Dr Janett Morgan

Personal profile

Personal profile

My primary interest is in the role of human behaviour in the creation and organization of communities in ancient Greece, from the smallest household to the largest city. My research investigates the way in which Greek individuals, groups and communities in the archaic and classical periods constructed identities for themselves through the use of art, architecture, religion and social and sexual behaviour and expressed their differences through the construction and manipulation of the physical landscape. In The Classical Greek House (2010), I examined the evidence for houses and the creation of houses in Athens, Olynthus and Halieis. I argued that our approach to understanding ancient domestic evidence has become too reliant on models based on Athenian culture and on modern perceptions about the house. I advocated that scholarship should move away from the more rigid, modern understanding of ‘house’ to take a contextual view, which would allow us to explore regional difference and gain insights into the different social and political ideologies that underpinned the structure of classical Greek cities.

 The Classical Greek House was developed out of material from my PhD thesis, Domestic Cult in the Classical Greek House, in which I investigated the role of human action in creating and shaping religious spaces. I am currently adapting material from my thesis for a monograph entitled ‘At home with the gods: household religion in the classical Greek city’. This study will offer a more nuanced approach to the material and textual evidence for household religion, looking at the problems we face in using the ancient sources and offering answers to the conundrum of source contradiction.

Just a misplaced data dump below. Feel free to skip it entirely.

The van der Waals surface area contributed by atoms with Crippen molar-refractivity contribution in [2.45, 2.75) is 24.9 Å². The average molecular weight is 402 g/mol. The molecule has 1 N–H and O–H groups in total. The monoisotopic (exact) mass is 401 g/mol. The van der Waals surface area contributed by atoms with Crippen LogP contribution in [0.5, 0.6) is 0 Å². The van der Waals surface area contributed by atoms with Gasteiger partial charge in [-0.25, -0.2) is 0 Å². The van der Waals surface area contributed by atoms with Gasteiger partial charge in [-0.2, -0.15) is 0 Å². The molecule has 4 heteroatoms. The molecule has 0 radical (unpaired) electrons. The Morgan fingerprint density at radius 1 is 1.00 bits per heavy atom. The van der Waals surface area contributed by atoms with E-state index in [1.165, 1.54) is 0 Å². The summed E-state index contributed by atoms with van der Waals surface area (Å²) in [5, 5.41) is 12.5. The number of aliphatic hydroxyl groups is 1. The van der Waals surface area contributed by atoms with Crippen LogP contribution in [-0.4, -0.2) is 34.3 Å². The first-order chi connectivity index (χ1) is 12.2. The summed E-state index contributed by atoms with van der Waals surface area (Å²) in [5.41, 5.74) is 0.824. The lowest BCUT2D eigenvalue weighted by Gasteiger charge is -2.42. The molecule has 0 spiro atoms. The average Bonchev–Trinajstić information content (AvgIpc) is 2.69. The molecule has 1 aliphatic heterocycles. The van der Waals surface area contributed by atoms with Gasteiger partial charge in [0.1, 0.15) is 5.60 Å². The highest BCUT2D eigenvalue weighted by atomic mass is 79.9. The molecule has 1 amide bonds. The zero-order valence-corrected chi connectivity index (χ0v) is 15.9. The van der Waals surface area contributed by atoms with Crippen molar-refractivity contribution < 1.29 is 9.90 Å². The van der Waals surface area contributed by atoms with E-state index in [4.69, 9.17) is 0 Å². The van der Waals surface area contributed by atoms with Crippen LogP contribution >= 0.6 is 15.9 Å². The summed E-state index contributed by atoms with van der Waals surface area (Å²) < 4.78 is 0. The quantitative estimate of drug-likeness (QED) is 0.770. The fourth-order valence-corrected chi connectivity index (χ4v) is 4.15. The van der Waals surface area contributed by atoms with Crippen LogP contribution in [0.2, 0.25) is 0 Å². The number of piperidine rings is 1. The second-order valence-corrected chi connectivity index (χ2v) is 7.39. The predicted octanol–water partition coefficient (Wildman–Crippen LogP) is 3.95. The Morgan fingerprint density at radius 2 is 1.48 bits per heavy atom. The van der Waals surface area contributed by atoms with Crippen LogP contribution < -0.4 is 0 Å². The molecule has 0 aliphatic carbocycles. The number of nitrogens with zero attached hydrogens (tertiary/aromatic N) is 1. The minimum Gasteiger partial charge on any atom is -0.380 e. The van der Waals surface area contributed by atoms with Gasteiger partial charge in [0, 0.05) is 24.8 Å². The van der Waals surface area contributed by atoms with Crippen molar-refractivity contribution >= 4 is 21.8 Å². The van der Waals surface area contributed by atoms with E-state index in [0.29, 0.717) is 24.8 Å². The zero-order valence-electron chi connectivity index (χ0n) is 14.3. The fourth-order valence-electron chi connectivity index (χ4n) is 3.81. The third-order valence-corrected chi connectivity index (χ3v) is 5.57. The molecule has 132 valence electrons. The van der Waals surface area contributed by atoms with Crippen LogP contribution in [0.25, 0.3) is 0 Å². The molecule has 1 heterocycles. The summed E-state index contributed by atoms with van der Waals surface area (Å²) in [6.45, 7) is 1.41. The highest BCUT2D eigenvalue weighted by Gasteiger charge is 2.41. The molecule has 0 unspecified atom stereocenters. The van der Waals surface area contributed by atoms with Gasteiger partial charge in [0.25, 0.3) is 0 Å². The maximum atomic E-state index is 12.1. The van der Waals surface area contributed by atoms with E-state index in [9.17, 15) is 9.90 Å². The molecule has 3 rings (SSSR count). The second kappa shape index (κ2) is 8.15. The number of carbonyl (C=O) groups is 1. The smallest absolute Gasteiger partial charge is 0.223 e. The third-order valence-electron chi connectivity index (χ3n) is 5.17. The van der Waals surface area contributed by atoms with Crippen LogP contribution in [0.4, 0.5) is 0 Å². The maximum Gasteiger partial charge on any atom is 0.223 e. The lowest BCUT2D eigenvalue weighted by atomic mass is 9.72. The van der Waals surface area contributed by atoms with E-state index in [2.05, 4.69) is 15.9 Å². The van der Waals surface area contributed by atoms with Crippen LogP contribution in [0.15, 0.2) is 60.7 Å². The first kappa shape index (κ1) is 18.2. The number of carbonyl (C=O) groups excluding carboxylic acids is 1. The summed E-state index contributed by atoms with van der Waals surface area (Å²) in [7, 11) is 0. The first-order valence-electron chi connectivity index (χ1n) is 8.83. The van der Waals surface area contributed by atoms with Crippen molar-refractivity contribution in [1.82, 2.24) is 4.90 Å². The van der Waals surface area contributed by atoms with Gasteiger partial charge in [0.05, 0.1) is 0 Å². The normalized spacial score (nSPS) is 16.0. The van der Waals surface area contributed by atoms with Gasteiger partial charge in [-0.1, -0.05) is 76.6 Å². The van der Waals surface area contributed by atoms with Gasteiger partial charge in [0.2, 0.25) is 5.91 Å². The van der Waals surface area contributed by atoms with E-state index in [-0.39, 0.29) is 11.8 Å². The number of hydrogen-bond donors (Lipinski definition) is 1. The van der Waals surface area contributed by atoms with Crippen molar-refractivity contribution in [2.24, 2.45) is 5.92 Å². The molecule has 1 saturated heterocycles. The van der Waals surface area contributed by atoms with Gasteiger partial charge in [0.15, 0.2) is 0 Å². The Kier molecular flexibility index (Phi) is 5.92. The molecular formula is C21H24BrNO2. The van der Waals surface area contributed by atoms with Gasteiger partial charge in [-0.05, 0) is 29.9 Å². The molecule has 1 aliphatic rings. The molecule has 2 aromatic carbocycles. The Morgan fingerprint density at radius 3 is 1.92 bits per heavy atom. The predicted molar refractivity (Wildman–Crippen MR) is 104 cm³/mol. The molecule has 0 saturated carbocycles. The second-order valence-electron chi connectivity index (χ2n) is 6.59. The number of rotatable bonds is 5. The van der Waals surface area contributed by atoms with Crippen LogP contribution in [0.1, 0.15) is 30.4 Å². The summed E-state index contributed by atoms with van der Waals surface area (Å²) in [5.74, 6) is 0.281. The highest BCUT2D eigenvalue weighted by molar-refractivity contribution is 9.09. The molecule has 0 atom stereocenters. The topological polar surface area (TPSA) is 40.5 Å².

I am also interested in the creation and organization of ‘barbarian’ communities in the ancient world, in the interaction between Greeks and ‘barbarians’ and in our interpretation of those relationships in the present. I am currently writing a monograph for the new Edinburgh University Press series Edinburgh Studies in Ancient Iran. My contribution, entitled, Greek Perspectives of the Achaemenid Empire: Persia through the Looking Glass, will be a study of the ways that Greeks acquired and represented knowledge of Persia and the Achaemenid Empire. It will look at the contexts in which Greeks met Persians, at the journeys undertaken into Persia, at the physical view of Persia seen by Greek travellers and at the view that was carried back and disseminated in the communities of Greece. I will re-examine and evaluate the diverse range of views of Persia and Persians, presented by archaic and classical Greeks, taking into account the historical, political, social and archaeological factors that inspired and manipulated different representations and consider how our present view of Persians and Persian life has been shaped through the filter of Greek interpretation.

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